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Resilient St. Vrain: Restore & Revitalize


 

Click the funding graphic above to open a PDF file that can be downloaded to your computer or enlarged for easier viewing. 

Construction on this very large project is taking place in phases beginning on the downstream end. The work will take many years, including time for vegetation to take hold and regrow. All construction dates and costs are estimated and subject to change as the project progresses.

Project Costs

The cost for work on Resilient St. Vrain is estimated between $120 million and $140 million. Note that this amount is not the City's portion of the cost, as it includes federal, state and other funding sources.

Project Funding

Partial project funding is coming from a variety of sources, including:

  • $20 million in voter-approved Storm Drainage Bonds
  • Federal Emergency Management Agency (FEMA)
  • Federal Highway Administration (FHWA)
  • Community Development Block Grant-Disaster Recovery (CDBG-DR)
  • Great Outdoors Colorado (GOCO)
  • State and County funds
  • Other existing City funds, including 3/4-cent Street Fund sales and use tax

The City of Longmont continues to actively seek grants and other financial partners to help fully fund the project. One such partner is the U.S. Army Corps of Engineers.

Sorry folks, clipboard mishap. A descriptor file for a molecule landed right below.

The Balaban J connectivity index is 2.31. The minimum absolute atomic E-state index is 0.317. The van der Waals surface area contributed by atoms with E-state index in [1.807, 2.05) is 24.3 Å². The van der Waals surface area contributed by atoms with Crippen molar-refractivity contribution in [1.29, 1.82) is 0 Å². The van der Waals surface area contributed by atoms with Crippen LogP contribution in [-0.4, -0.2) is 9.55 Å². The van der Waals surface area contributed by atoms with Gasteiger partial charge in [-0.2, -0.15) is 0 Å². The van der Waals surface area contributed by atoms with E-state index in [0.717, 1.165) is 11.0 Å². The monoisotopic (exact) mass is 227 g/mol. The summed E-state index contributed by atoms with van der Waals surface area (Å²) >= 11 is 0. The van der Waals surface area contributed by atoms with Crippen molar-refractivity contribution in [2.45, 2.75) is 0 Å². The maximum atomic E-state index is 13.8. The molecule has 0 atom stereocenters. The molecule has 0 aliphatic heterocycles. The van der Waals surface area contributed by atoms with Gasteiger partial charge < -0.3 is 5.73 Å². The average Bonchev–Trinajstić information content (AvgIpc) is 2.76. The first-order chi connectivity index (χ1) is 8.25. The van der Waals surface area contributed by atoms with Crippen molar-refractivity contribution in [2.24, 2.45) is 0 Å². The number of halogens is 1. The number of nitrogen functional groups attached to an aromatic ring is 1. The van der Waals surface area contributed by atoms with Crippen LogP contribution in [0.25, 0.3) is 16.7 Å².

U.S. Army Corps of Engineers Feasibility Study

Longmont has entered an agreement with the U.S. Army Corps of Engineers (USACE) for the USACE to conduct a feasibility study of the section of the St. Vrain Creek running from the BNSF railroad bridge to Lykins Gulch. This feasibility study builds upon the existing work done through Resilient St. Vrain.

The purpose of this analysis is to locate an area within the study section that could possibly qualify for a $10 million project as part of the Corps of Engineers' 205 program. Section 205 of the Flood Control Act of 1948 pertains to Small Flood Risk Management Projects. It allows the USACE to construct or improve site-specific flood risk management projects. If a qualifying project area is determined, the Corps of Engineers would oversee the planning, design and construction of the project while coordinating closely with Longmont.

Representatives from the Corps of Engineers introduced the feasibility study and its timeline to the public during an open house on February 16, 2017. View the USACE open house presentation (3 MB PDF).

Public comments were accepted on the feasibility study through March 17. The public comment period is now closed.


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